Most horses benefit from additional protein in their diet, if the protein source is whole-food, balanced, and easily digested.  Some horses may experience problems which is usually due to poor digestive health in my experience, resulting in a ‘hotter’ personality or increased inflammatory problems in the joint and/or feet.  Make sure plenty of water is available for horses on a higher protein diet, as water is needed to flush the system and remove excess nitrogen from amino acid metabolism.  A higher protein diet can also lead to increased nitrogen excretion in the urine, which will produce more ammonia in the stall due to bacterial degradation.

Digestive Health and Influence on Topline and Muscle Strength in the Horse

Digestive health is extremely important in the horse and impacts everything from digestion and nutrient absorption to inflammation and even behavior. Many horse owners simply do not see the importance of gut health in their horse, and this is what often is behind many horses with a weak topline and overall strength.

The process of digestion is impaired by many factors ranging from the diet itself to stress and even medications that are routinely administered to the horse.  All of these factors can either create a happy and balanced digestive tract or they can create a major problem area that is contributing to most of your horse health complaints.  The bottom line is that within your horse’s digestive tract is a vast universe of bacterial and other organisms, referred to as the digestive microbiome, which assist with proper food digestion and nutrient absorption.  In addition, this microbiome can either help to keep the general inflammatory status of your horse balanced, or it can swing that pendulum to the opposite side creating more inflammation.  It is all about balance in the gut!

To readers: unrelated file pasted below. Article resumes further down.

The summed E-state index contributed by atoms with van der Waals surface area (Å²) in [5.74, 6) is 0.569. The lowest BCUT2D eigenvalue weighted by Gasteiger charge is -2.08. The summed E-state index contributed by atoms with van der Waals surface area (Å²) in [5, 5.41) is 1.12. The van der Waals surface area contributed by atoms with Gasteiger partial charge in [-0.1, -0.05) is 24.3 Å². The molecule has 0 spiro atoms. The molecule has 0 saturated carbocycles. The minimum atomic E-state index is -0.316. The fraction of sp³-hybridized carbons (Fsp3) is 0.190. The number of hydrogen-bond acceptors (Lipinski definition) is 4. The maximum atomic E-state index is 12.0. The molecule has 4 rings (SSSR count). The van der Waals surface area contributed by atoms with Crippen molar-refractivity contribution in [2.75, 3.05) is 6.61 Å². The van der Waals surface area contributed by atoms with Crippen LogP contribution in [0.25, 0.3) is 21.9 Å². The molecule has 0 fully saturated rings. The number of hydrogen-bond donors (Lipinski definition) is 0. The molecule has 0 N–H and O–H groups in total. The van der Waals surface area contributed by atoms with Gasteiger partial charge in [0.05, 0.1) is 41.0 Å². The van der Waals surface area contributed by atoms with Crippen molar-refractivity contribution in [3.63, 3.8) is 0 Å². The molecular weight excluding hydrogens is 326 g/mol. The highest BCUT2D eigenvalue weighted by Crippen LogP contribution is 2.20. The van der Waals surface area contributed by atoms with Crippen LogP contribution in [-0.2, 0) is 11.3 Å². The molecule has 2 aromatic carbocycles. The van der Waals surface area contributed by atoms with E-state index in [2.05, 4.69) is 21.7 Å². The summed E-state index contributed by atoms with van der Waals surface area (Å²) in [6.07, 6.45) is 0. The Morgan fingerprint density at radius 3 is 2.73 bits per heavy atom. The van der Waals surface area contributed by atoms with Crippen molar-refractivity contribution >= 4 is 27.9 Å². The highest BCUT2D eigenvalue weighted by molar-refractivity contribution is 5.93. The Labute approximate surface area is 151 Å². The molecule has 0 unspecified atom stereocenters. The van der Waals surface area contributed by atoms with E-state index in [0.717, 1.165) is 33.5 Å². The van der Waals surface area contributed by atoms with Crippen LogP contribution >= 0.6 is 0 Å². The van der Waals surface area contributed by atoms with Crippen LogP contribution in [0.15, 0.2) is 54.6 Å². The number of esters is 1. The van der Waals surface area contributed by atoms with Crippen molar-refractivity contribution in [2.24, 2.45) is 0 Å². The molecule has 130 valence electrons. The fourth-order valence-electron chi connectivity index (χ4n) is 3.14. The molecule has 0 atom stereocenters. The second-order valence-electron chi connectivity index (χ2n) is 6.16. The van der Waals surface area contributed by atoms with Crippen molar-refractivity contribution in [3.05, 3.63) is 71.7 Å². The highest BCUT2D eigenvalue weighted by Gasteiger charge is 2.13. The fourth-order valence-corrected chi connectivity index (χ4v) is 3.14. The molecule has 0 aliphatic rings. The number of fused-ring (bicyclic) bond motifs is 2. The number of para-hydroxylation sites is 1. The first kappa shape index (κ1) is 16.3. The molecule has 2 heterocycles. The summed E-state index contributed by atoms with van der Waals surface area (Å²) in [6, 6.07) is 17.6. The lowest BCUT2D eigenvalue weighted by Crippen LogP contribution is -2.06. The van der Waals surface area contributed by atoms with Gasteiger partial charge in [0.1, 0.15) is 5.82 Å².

On a basic level, if your horse’s microbiome is out of balance, more often than not you will notice some key indicators that things are not right, which include:

  • Gastric or hindgut ulcers
  • Cribbing and stress related behaviors
  • Colic symptoms
  • Loose stools or diarrhea
  • Gas production and bloating
  • Poor haircoat, hoof health and weak tendons
  • Stools with sweet smell, lacking in moisture, with a sheen or mucous accumulation

If any of these symptoms are present, it may be wise to address and support digestive health in your horse.  If the digestive tract is out of balance, then often, any nutrient provision you provide may not be properly utilized by your horse.  Always a wise idea to address the gut first or in addition to an increased plain of nutrition when trying to build the topline and muscle development in any horse.  My favorite supplements to address and support the digestive tract in the horse include Cur-OST EQ Tri-GUT or Cur-OST EQ Pro-GUT.